INTERVIEW // Take Five with Natasha Ngan, author of Girls of Paper and Fire

Today on the blog, I’m delighted to be hosting a Q&A with author Natasha Ngan as part of my ongoing Take Five interview series!

As ever, my questions are in bold, with Natasha’s answers in plain text.

20180428-DSC04172_edit-cropNatasha Ngan is a writer and yoga teacher. She grew up between Malaysia, where the Chinese side of her family is from, and the UK. This multicultural upbringing continues to influence her writing; she is passionate about bringing diverse stories to teens. Natasha studied Geography at the University of Cambridge before working as a social media consultant and fashion blogger. She recently moved to Paris, where she likes to imagine she drifts stylishly from brasserie to brasserie, notepad in one hand, wineglass in the other. In reality, she spends most of her time getting lost on the metro and confusing locals with her French.

Set the scene: Can you tell blog readers something about where you are right now? 

Natasha Ngan: I’m sitting at my desk in my little studio apartment in Paris, looking out at rooftops and a beautiful blue sky! It sounds idyllic – except there’s two different sets of works going on in my block of flats, so the air is filled with the rumble and squeal of drilling, and people are shouting angrily in French in the street below. However, I have a cup of tea nearby and am wrapped up in blankets, so I’m pretty cosy!

160701411. Girls of Paper and Fire is the start of a new series. What makes this book different from your previous books (The Elites and The Memory Keepers)?

NN: GIRLS is my first fantasy book, which is funny since that’s the first genre I fell in love with and have spent so much time since young creating various fantasy worlds to lose myself in! I also feel like GIRLS is the most personal of my books to date. It’s own voices in more ways than one – the Asian-inspired world, queer characters, the theme of sexual abuse. So it feels pretty vulnerable offering up this story to the world! But I’ve been so overwhelmed by the response so far, and to see readers connecting with something that means so much to me is just incredible.

2. What served as your inspiration for Lei’s story? What kind of research did you do to build her world?

RNN: With Ikhara, I wanted to create a world that felt completely authentic and real to me as a person who has Chinese heritage but isn’t from mainland China. My mother’s side of the family is from Malaysia, and we spent a lot of time there when I was young so I could grow up surrounded by the languages and cultures that my mum is familiar with. But I’m also half English and was born in the UK. So I really wanted a fantasy world that had all these different influences and really celebrated them.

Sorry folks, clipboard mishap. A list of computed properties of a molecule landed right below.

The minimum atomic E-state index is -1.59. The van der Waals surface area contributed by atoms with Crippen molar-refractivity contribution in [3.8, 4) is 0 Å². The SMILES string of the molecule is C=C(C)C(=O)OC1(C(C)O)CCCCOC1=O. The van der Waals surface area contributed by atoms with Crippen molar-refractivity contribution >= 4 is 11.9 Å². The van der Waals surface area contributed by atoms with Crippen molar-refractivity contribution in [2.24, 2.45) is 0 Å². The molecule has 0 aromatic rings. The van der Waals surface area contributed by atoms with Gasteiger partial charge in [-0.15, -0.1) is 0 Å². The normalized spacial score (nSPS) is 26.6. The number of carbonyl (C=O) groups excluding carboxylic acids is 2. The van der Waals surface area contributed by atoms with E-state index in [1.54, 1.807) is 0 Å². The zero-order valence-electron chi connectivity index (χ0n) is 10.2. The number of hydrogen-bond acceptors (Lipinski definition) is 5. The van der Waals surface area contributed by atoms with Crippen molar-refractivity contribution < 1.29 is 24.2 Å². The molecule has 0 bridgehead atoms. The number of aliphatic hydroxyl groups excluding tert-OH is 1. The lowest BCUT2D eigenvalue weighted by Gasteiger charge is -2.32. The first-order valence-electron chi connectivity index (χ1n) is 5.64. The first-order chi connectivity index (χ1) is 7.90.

Research-wise, I’m lucky as a lot of things in Ikhara have come directly from my own memories and experiences, so during the writing many details such as clothes, superstitions and symbolism, architectural styles, language and food (LOTS of food!) are things I’m already familiar with. While I was dreaming up the world and story, however, I did do lots of research into the history of the regions I’m drawing from and brushed up on various mythologies and folklore too.

181965163. By the time Girls of Paper and Fire releases, it will have been four years since your last book was published. What do you feel you’ve learned about writing in that time?

NN: SO MUCH! And if you ask me this question again a few more books down the line, I’m sure I’ll say the exact same thing! I love how writing is a skill that constantly evolves alongside you. Not just in style and technique, but also in topics, ideas, the whole being of writing – it’s always changing, just as we are. If I had to rewrite GIRLS today, I’ve no doubt it would come out very differently, since it’s been almost four years since that first draft!

I’ve definitely learnt more about the craft over the past few years. I’m an instinctive writer and a total panster, so I struggle to explain the hows and whys of my writing, particularly whilst I’m actually writing. But I’ve made an effort to study and explore the technique of it more, listening to how other writers work, reading craft books, watching YouTube videos that break down why good films work etc. So even if I’m not consciously applying them, my subconscious is hopefully doing it for me!

4. As well as writing for teens, you’re also a fashion blogger and yoga teacher. Do you ever feel that you’re contributing to the pressure on young women to look a certain way by being involved in the fashion industry? Does that background ever affect your writing?

NN: This is such an interesting question! I actually think blogging back in its youth moved against those pressures by showcasing different looks, styles, shapes and personalities, particularly those underrepresented in mainstream media. Sadly, as blogging has become commercialised and social media use has exploded, it’s lost that quality. I don’t really blog much anymore, and that’s a big reason for it. Now I’m happy just sharing the odd picture here and there on Instagram with little snippets of my life in Paris.